There are two major alternative methods for business dispute resolution: mediation and arbitration.

Arbitration is a form of dispute resolution that is quite like a lawsuit in many ways. The only definitive difference is that instead of both sides making their respective cases in front of a judge, who is a public official you pay for with your tax dollars, they do so in front of an arbitrator, who is usually a private person that the two sides pay for on a 50/50 basis. Sometimes, there is a panel of three arbitrators, who are also paid privately by the two sides.

In arbitration, when the arguments finish, the arbitrator or arbitrators make a legally binding decision, just like a judge would.

Mediation is a form of dispute resolution that is more of a true alternative to litigation. The goal of mediation is to have both sides hear each other out, and to reach a compromise or a mutually agreeable settlement with the help of a third-party mediator. While arbitration is a binding decision made between two alternatives, mediation is a process of negotiation.

Often, mediation looks like the plaintiff sitting in one room with their lawyer and the defendant sitting in another room with their lawyer, with a mediator going back and forth. The mediator will make the case to each party that they ought to concede enough to reach a settlement with the other party, often advising against trying to pursue a courtroom trial on the strength of their argument alone. I’ve represented both defendants and plaintiffs in these matters, and have seen mediators facilitate from both ends.

Arbitration and mediation are usually pursued in different contexts. Arbitration is usually pursued when the parties don’t want to go through a whole court trial, but they also have an intractable point that they disagree about that needs to be decided by a binding authority. For instance, arbitration may be used in contexts where the parties don’t agree on the terms of their contract, or where there are conflicts having to do with labor issues.

Mediation, on the other hand, is often pursued as a stopgap or a stepping stone before trial. In some civil cases in both Wisconsin state and federal courts, judges will order the parties to attempt mediation before the case can be heard in a full trial. This means that they will have to go through the mediation process whether they want to or not. Mediation can be very useful when both parties are genuinely interested in reconciliation or settlement, rather than burning the bridge between them.

What Types Of Personal Disputes Does Your Firm Typically Handle?

One type of personal dispute that our firm handles is real estate disputes. They have to do with people fighting over real estate in one way or another. It might be about boundary line issues. It might be that there’s something wrong with the deed to a property, or somebody goes back on a contract to sell a house. We also handle some landlord/tenant issues.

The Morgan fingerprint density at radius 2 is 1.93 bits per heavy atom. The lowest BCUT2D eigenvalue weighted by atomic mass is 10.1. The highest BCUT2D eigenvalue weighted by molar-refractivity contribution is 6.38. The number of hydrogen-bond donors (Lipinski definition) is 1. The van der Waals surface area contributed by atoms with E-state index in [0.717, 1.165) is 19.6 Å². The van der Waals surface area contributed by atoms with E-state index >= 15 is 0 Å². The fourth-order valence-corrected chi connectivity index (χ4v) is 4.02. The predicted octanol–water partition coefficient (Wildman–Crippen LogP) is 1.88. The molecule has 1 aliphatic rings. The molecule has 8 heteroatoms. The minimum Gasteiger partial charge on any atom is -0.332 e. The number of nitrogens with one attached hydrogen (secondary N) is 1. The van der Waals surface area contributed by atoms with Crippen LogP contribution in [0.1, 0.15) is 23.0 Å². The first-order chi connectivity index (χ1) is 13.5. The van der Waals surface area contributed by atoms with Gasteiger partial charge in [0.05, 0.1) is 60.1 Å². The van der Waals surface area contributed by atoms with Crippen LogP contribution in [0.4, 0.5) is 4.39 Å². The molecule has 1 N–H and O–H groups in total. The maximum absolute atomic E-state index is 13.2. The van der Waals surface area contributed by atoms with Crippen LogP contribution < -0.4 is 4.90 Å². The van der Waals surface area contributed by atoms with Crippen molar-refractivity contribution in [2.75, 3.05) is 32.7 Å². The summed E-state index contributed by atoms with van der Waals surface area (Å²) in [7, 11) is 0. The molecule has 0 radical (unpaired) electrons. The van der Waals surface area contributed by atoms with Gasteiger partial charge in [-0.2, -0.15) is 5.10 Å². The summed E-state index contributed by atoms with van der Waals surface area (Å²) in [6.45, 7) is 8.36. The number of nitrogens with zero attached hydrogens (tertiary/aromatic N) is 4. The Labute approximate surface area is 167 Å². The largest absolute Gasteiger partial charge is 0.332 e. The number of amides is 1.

While I don’t personally draft wills, I have also dealt with will disputes. I remember one case I dealt with years ago that involved wills and was especially dramatic. There was a family with a number of siblings, and one of the brothers had gone to prison for some felonies. By the time he got out, his mom was dead, and his dad had Alzheimer’s.

This man started fighting with his siblings pretty much the moment he got out of prison, including suing one of the sisters for all of their dad’s guns. Allegedly, his father had left the guns to him in an oral contract before he got sick. I don’t know why he thought he was going to get the guns back when he was a convicted felon (and therefore legally could not possess them), but we still wound up fighting over it.

In the middle of all of this, the dad died. Lo and behold, what did the dad do shortly before he died? He changed his will to disinherit all of the siblings but the one brother. Of course, he was being manipulated by the brother and was not of sound mind to change his will, but the brother was proceeding as if the will was valid. Our firm represented the other siblings against their brother, and eventually came to a reasonable settlement. But it took a lot of very bitter fighting between lawyers as well as clients.

I also don’t handle divorces, but I deal with property disputes that stem from divorce cases. For instance, we represented a client who got divorced from his ex-wife 30 years beforehand. He got the house in the divorce, but never bothered to get his ex-wife to sign so he could get her name off the deed. 30 years passed and both ex-spouses were long since remarried, and our client decided to do some financing to remodel the house. Unfortunately, he needed to get his ex-wife to either sign off on that financing or take her name off the deed in order for it to be approved. Even after all that time and remarriage, the ex-wife so disliked our client that she refused to do it for some time. Thankfully, we were able to settle with the ex-wife pre-trial, so we never had to go to court with her, but that’s the sort of property dispute that can come from divorce cases, even all those years later.

For more information on Business Litigation in Wisconsin, an initial consultation is your next best step. Get the information and legal answers you are seeking by calling (920) 759-8114 today.

T. Wickham Schmidt, Esq. A Professional Service Corporation

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